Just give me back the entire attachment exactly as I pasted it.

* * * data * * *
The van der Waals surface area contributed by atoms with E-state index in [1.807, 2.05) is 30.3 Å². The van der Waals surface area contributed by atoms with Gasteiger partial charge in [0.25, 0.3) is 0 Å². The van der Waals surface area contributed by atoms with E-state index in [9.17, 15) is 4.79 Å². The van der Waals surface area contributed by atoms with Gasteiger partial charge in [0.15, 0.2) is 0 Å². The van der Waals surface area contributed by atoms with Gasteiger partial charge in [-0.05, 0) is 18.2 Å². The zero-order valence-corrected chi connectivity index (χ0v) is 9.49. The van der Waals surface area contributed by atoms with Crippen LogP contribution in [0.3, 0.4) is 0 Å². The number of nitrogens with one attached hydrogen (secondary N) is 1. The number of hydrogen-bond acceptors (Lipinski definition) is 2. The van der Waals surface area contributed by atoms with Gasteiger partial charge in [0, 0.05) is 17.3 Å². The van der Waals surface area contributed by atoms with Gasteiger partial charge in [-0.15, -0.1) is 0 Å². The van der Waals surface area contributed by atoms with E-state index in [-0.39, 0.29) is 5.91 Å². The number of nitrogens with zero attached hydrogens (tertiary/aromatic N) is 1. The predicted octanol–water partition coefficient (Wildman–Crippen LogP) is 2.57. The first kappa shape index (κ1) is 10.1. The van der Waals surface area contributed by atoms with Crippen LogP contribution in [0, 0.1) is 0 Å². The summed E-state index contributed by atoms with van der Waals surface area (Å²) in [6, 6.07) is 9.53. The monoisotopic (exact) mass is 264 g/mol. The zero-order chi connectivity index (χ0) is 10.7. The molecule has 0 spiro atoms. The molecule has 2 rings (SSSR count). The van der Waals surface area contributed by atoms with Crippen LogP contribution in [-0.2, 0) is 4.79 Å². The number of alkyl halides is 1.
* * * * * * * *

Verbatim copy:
The van der Waals surface area contributed by atoms with E-state index in [1.807, 2.05) is 30.3 Å². The van der Waals surface area contributed by atoms with Gasteiger partial charge in [0.25, 0.3) is 0 Å². The van der Waals surface area contributed by atoms with E-state index in [9.17, 15) is 4.79 Å². The van der Waals surface area contributed by atoms with Gasteiger partial charge in [0.15, 0.2) is 0 Å². The van der Waals surface area contributed by atoms with Gasteiger partial charge in [-0.05, 0) is 18.2 Å². The zero-order valence-corrected chi connectivity index (χ0v) is 9.49. The van der Waals surface area contributed by atoms with Crippen LogP contribution in [0.3, 0.4) is 0 Å². The number of nitrogens with one attached hydrogen (secondary N) is 1. The number of hydrogen-bond acceptors (Lipinski definition) is 2. The van der Waals surface area contributed by atoms with Gasteiger partial charge in [0, 0.05) is 17.3 Å². The van der Waals surface area contributed by atoms with Gasteiger partial charge in [-0.15, -0.1) is 0 Å². The van der Waals surface area contributed by atoms with E-state index in [-0.39, 0.29) is 5.91 Å². The number of nitrogens with zero attached hydrogens (tertiary/aromatic N) is 1. The predicted octanol–water partition coefficient (Wildman–Crippen LogP) is 2.57. The first kappa shape index (κ1) is 10.1. The van der Waals surface area contributed by atoms with Crippen LogP contribution in [0, 0.1) is 0 Å². The summed E-state index contributed by atoms with van der Waals surface area (Å²) in [6, 6.07) is 9.53. The monoisotopic (exact) mass is 264 g/mol. The zero-order chi connectivity index (χ0) is 10.7. The molecule has 0 spiro atoms. The molecule has 2 rings (SSSR count). The van der Waals surface area contributed by atoms with Crippen LogP contribution in [-0.2, 0) is 4.79 Å². The number of alkyl halides is 1.